For all its promises as a sure-fire route to successful innovation, ‘design thinking’ has fallen short of its potential of helping organisations design viable new services and businesses — ie ones that make money.
In response, we’ve seen a growing push toward what we call viability-led design. Business design has grown as a discipline within agencies, innovation labs are hiring for ‘viability leads’ and new agencies (such as ours) have been founded on these principles.
The common theme is that design thinking methodologies don’t actually scale well from designing physical and digital products into effectively designing viable new services and businesses.
Viability requires a business model — the combination of a proposition, a delivery model, and a commercial model — that can make money, and do so in a competitive market. Doing this requires a fundamental shift in practice. When you move from designing a product for a customer, to designing a business model that can win in the market, you can't just reapply the existing methods, structures and culture.
So here are the four ways to adapt design thinking methods to designing for viability.
1. Define the business model before designing the service
A business model is a system of value creation, delivery and capture. And the nature of any system is that they are interconnected and chain-linked. In short, you can't design one part without flow-on effects on other parts.
But too often in traditional design methods, we see the ‘product’ brought to a level of definition before we have considered the rest of the business model — the service model, the operating model, the distribution model, the profit model.
As an example, we were brought into an innovation project for a big retail bank recently to help with the ‘viability’ of their design (on an ongoing project alongside one of London’s best product studios).
The design agency had been wrestling with a key decision on the revenue model — whether the service would make money via acquisition onto bank products, subsidisation by partner advertising, or through standalone pricing (or a combination thereof).
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This had a big impact on product design. If it needed to make money with standalone pricing, then the product needed to create considerable value to drive purchase, meaning it should be rich with features and highly relevant and should target a relatively narrow market ('thin and deep'). However, if this was just an acquisition channel for bank products, then it could be relatively light on features, solve a more generic problem, and target a wider audience ('shallow and wide').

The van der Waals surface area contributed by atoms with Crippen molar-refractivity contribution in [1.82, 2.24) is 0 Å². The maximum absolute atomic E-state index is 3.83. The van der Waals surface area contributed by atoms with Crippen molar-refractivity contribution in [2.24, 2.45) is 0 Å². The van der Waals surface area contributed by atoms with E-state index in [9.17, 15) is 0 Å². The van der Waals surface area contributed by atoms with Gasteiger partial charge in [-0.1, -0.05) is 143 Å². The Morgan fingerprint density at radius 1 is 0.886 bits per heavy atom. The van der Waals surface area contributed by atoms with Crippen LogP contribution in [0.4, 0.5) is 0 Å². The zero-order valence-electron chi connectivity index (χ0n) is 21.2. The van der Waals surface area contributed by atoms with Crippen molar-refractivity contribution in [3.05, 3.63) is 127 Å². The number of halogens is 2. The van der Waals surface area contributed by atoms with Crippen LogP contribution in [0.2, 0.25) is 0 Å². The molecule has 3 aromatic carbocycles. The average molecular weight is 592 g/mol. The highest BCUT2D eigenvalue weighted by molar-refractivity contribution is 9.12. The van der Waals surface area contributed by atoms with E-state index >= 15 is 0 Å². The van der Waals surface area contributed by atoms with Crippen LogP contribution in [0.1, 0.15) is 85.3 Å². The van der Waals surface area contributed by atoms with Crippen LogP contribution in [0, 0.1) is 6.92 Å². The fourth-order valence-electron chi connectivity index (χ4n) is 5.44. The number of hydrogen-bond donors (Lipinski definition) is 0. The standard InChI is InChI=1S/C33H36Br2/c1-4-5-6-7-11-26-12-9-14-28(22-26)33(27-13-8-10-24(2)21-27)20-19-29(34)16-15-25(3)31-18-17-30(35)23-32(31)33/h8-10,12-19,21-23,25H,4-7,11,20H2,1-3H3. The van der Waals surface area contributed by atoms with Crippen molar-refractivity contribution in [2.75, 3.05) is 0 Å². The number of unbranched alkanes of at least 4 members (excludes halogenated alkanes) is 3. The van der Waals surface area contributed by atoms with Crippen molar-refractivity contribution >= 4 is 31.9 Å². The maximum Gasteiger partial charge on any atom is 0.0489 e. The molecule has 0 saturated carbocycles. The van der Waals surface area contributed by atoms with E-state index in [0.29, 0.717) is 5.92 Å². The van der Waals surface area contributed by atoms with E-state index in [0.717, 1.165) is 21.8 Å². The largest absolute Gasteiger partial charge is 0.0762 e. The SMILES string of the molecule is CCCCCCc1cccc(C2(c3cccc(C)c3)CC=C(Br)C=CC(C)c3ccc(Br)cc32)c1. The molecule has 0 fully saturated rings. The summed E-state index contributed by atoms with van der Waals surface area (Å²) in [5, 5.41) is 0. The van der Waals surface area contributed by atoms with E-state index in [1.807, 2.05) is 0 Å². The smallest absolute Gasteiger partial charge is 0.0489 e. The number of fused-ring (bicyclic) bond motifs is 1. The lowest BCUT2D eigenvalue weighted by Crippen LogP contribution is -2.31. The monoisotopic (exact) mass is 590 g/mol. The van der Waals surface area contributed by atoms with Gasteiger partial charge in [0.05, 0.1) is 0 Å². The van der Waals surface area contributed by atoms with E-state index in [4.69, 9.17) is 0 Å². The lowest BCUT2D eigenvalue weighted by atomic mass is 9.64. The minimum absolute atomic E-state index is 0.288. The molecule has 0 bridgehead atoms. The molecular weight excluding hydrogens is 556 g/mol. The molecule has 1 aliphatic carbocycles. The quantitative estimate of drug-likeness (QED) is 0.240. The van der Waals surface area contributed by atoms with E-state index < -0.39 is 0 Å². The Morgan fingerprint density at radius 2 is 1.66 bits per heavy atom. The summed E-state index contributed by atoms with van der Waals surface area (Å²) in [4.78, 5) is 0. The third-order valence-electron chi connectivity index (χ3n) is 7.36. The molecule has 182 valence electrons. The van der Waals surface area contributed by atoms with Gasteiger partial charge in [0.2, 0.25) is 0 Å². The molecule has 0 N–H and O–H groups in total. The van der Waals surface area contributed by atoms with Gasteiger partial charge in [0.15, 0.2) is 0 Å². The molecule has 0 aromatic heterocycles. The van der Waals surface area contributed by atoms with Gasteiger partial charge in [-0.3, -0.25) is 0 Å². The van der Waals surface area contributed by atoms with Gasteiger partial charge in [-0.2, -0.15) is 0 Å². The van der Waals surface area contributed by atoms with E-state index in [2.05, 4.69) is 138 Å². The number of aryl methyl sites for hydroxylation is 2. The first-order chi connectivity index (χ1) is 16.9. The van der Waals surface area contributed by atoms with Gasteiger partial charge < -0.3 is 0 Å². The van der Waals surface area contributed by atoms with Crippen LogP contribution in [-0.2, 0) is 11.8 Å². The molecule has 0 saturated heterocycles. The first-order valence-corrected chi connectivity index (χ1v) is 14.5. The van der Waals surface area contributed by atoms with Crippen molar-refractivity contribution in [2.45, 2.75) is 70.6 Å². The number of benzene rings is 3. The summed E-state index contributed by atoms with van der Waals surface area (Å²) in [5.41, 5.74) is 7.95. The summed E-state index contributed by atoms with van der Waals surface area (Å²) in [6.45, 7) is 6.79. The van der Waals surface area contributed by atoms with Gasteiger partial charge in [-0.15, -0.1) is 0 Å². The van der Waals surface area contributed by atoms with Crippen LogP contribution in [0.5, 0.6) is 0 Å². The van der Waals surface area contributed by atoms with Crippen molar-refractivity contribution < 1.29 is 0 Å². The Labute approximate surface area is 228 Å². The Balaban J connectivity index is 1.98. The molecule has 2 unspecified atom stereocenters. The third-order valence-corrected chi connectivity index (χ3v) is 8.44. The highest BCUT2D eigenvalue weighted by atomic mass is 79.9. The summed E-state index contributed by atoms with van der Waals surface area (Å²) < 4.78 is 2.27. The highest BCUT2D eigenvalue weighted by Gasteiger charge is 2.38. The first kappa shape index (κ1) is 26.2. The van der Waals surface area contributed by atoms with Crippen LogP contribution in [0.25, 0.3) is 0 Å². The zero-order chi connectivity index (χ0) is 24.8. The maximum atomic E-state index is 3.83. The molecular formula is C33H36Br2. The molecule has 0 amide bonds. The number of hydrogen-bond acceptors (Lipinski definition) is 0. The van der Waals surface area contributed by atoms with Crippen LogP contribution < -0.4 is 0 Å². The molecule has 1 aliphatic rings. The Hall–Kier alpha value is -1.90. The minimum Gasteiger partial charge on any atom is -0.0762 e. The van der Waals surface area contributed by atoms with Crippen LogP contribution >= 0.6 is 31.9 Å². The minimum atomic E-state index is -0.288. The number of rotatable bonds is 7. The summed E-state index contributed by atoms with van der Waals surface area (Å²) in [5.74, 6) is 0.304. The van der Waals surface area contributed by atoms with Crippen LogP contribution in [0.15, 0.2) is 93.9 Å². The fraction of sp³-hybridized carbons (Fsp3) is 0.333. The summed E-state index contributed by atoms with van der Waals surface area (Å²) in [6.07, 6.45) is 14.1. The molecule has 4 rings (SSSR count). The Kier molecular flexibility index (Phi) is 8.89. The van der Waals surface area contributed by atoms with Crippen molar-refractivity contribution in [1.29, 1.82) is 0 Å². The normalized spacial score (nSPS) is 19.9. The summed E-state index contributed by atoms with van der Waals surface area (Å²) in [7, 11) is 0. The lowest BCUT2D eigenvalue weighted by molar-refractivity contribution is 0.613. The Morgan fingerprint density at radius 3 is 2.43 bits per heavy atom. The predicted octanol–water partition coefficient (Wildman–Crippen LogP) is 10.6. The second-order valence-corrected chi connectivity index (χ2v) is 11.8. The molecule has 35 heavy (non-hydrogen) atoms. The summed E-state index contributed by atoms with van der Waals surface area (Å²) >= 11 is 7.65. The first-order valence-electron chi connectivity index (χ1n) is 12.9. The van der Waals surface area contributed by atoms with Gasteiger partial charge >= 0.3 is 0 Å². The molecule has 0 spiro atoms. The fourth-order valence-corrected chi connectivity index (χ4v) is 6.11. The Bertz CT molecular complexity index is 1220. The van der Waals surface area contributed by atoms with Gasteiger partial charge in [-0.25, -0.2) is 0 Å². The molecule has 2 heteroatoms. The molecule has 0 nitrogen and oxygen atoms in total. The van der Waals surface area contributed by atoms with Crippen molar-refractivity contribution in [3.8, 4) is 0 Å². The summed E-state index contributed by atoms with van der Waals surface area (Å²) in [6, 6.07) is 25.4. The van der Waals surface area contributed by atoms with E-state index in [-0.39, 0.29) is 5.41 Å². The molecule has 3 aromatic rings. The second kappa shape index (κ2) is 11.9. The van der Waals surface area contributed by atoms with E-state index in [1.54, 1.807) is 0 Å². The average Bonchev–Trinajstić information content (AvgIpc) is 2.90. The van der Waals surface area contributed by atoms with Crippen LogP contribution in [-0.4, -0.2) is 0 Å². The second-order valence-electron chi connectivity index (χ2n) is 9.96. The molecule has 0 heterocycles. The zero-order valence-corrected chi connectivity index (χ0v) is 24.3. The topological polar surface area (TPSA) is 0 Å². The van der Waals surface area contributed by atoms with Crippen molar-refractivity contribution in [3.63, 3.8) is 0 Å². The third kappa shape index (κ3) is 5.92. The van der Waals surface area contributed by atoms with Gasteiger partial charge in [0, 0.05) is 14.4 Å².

In one innovation project product design had progressed for 8 weeks before fundamental decisions about revenue model had been resolved.
The revenue model defined the product direction. And this branching of the product design needed to happen at the very start of design, given it suggested fundamentally different product directions, and research focus. Yet product design had progressed for 8 weeks without addressing this.
This wasn't the only conflict. Channel choices drive business model choices. The design agency wanted to create a standalone brand. But building a viable acquisition model probably meant leveraging bank channels. The bank wouldn’t let the proposition into the channel unless it was bank-branded. But if it was bank-branded, the broader market would think that the service was for bank customers only, limiting total adoption and market potential.
Clearly, some of the design choices weren't 'feasible' together. And the choices of target market, the channels we could use, the appropriate revenue model, the product design and the viability were all interdependent. In this case, target market (and therefore product choice) was an outcome of brand choice, which was an outcome of channel choice, which was an outcome of customer acquisition cost and bank policy.
This is why you need to think about the design of the business model holistically and realise the parts are all fundamentally interconnected. There is no way to design a product or service then wrap the rest of the business model around it. Instead you need to diverge at the level of the business model overall, explore different paths and the seemingly-viable variants you have. Then you need to quickly invalidate them to narrow the solution space before you can really get into building out product/service design.
But in the end, the only true measure of ‘the best design’ in the will be viability, i.e. which design has the highest probability of generating the greatest returns.
2. Design backwards from viability
Design thinking teaches us to start with the customer, and focus on ‘desirability’ first. But the initial idea — that innovation should start with the customer (and not a spreadsheet or a technology solution) has been lost along the way. Somewhere along the way it came to mean ‘design for desirability, and then build the business case for it’.
The problem is, in business, economic profit is a boundary condition - a hurdle that must be met. Simply, if the economics don't work, nothing works.
To design for viability, we need to turn design methods on their head.
To design for viability, we need to turn design methods on their head. While we need to 'start with' finding something customers want at a high level (i.e. a problem to solve and a rough solution), from there we need to design backwards from viability. That is, starting with the hurdle economics and assumptions, and asking what needs to be true of the design to deliver this.